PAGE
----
At what stage in an executry does an executor have authority to raise court action on behalf of the deceased's estate? This was discussed recently in the Sheriff Court case of Riddell v Arcus Solutions (Holdings) Ltd. The answer comes down to whether or not the executor has been formally appointed, either by the deceased in a will or by the Court after the deceased's death.

The relevant background is quite straightforward. Mrs Riddell died in July 2018. In February 2018 she had an unrelated accident at work. Mrs Riddell didn't have a will. She, therefore, didn't appoint any executors herself. Because of this, anybody who was entitled to be appointed as executor would have to apply to the court to be appointed Executor Dative.

Title to sue

Mrs Riddell's husband raised court action against her employers in February 2021. The court papers that Mr Riddell issued stated that he raised the action as Executor Dative. There was little argument that Mr Riddell would be entitled to be appointed Executor Dative. However, it became apparent during the course of the case that Mr Riddell had neither been appointed Executor Dative by the court nor had obtained Confirmation to his wife's estate by the time he raised the action. The employers asked the court to strike out the case on the basis that Mr Riddell did not have the right to sue (referred to as lacking "title" to sue).

Mr Riddell's lawyers accepted that he did not have complete title to sue when the action was raised. They argued, though, that Mr Riddell was the only person who could be appointed Executor Dative. The application to the court was therefore a simple administrative step that could be taken during the course of the court action to made good his title. The Sheriff rejected this argument and struck the case out. The Sheriff didn't accept that Mr Riddell was the only person who could be appointed Executor Dative, but that didn't matter. The important issue was whether or not Mr Riddell had been appointed executor at the time he raised the action. Without having been appointed as executor, either by his wife (via her will) or by the court, Mr Riddell simply didn't have any authority to raise the action on behalf of his wife's estate.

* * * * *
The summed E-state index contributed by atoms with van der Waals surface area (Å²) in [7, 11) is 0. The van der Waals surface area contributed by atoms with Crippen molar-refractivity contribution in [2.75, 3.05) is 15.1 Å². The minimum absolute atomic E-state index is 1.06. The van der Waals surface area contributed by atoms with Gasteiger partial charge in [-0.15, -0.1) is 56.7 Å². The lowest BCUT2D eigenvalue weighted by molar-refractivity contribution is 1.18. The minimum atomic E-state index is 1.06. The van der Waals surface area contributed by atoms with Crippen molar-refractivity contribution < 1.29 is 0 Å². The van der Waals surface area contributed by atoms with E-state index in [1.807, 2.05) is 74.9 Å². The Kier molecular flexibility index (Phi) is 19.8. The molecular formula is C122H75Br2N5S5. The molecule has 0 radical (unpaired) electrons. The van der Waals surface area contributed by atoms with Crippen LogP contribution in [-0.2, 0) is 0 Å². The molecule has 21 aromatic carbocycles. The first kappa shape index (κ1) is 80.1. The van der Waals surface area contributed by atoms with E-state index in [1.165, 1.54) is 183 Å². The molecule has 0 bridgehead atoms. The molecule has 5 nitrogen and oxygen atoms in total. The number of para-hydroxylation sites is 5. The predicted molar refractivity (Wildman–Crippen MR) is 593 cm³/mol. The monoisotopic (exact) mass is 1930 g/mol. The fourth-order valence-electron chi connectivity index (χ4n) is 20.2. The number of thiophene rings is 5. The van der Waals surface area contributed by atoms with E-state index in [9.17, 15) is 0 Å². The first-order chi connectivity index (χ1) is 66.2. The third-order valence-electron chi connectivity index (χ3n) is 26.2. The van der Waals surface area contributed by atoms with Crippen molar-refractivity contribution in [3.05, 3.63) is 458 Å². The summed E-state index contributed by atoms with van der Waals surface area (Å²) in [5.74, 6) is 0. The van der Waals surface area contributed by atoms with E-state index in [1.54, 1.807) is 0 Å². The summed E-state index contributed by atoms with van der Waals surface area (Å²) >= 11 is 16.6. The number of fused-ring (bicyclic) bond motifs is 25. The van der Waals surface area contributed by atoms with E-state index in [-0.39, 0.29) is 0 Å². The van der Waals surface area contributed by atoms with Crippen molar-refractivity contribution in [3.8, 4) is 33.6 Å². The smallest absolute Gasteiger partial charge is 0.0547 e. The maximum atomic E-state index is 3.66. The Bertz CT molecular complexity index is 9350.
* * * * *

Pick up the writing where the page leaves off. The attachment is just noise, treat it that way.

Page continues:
It is unclear from the decision as to why Mr Riddell had not been appointed Executor Dative almost three years after Mrs Riddell had died. The consequence of the case being struck out is that it will now likely be time-barred and Mr Riddell will not be able to re-raise it when he is appointed as executor. Had Mrs Riddell left a will which appointed her husband as her Executor Nominate, the decision would likely have been different, and the case allowed to proceed. Although in that case Mr Riddell would still have had to obtain Confirmation before a final court order was issued, that sort of administrative step could easily have been taken during the course of the action.

In general, putting a will in place before death is the very best way of ensuring an estate is dealt with by the deceased's choice of executors. It also ensures an estate is distributed in line with the deceased's wishes and removes the administrative burden of having to ask the court to appoint executors. In the absence of a will these matters are left to chance and may not correspond with what the deceased would have wanted.


Jamie Reekie

Senior Associate & Solicitor Advocate

Caroline Purvis

Senior Associate